Congress passes legislation to reauthorize the SBIR and STTR programs.
Amid tumbling banks and bankrupt companies, small businesses may have cause for celebration. The Senate reauthorized the Small Business Administration's Small Business Innovation Research (SBIR) and Small Business Technology Transfer (STTR) programs last Wednesday. In the House, Congressman David Wu (D-OR) shepherded the bill through, with a resounding 386-41 vote.
The bill will now head to the conference committee, where differences between the House and Senate bills will get ironed out, says Edsel Brown, assistant director for the Office of Technology at SBA. Congress has until the July 31to conference the bill. If the revision passes, this legislation will reauthorize the programs for eight years as well as add some much necessary fixes. One major adjustment includes allowing small businesses backed by venture capitalists to participate in the programs.
"The fact that we can move forward provides stability to the programs and gives small businesses an experienced program," says Brown, "not only for themselves but to move America forward in terms of innovation."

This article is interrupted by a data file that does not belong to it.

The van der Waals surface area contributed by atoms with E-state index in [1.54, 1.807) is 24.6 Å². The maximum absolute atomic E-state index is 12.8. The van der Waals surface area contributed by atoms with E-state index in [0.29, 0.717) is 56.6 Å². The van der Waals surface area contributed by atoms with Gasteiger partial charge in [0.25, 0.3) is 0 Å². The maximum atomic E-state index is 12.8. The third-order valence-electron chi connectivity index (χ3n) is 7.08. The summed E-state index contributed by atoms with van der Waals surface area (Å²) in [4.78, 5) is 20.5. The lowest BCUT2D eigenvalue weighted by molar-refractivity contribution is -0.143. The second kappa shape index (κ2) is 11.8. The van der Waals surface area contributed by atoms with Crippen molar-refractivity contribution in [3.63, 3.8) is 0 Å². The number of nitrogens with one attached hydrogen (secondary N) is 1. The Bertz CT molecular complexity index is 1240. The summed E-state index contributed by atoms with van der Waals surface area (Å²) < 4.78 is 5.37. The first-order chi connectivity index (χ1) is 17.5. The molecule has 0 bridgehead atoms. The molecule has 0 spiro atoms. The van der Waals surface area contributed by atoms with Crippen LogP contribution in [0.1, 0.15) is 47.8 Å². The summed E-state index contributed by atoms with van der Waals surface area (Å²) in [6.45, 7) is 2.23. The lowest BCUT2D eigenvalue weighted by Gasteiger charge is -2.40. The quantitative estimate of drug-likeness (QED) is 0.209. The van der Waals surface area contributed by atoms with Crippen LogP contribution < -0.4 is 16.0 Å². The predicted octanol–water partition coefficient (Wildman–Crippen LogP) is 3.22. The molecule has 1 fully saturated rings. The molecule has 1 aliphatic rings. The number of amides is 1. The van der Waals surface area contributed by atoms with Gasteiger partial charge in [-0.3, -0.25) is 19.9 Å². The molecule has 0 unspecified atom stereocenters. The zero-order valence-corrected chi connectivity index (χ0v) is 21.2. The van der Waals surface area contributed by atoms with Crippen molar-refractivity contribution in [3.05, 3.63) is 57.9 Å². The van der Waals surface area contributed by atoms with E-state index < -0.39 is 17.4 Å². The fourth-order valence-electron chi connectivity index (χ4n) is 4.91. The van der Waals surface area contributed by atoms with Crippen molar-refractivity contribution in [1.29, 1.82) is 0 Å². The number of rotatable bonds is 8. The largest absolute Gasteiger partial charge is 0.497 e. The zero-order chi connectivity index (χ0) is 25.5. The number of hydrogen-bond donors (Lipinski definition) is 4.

The SBIR program was established by Congress in 1982, while the STTR came later in 1992, to aid the government in research and innovation. Today, federal agencies with an extramural research and development budget of more than $100 million allocate 2.5 percent of their dollars to the SBIR program, while agencies with more than $1 billion must donate an additional 0.3 percent to the STTR program. With 11 different agencies, the SBA on average receives $2 billion annually for SBIR and $200 million for STTR programs.
"SBIR is fundamentally an innovation program. Given the current economic climate and growing global competition, we need a robust SBIR program that supports cutting-edge companies," said Congressman Wu in his floor statement. The SBIR awards have produced more than 85,000 patents and created millions of jobs, according to the SBA.
"We are here to make sure small businesses get their fair share," Brown says.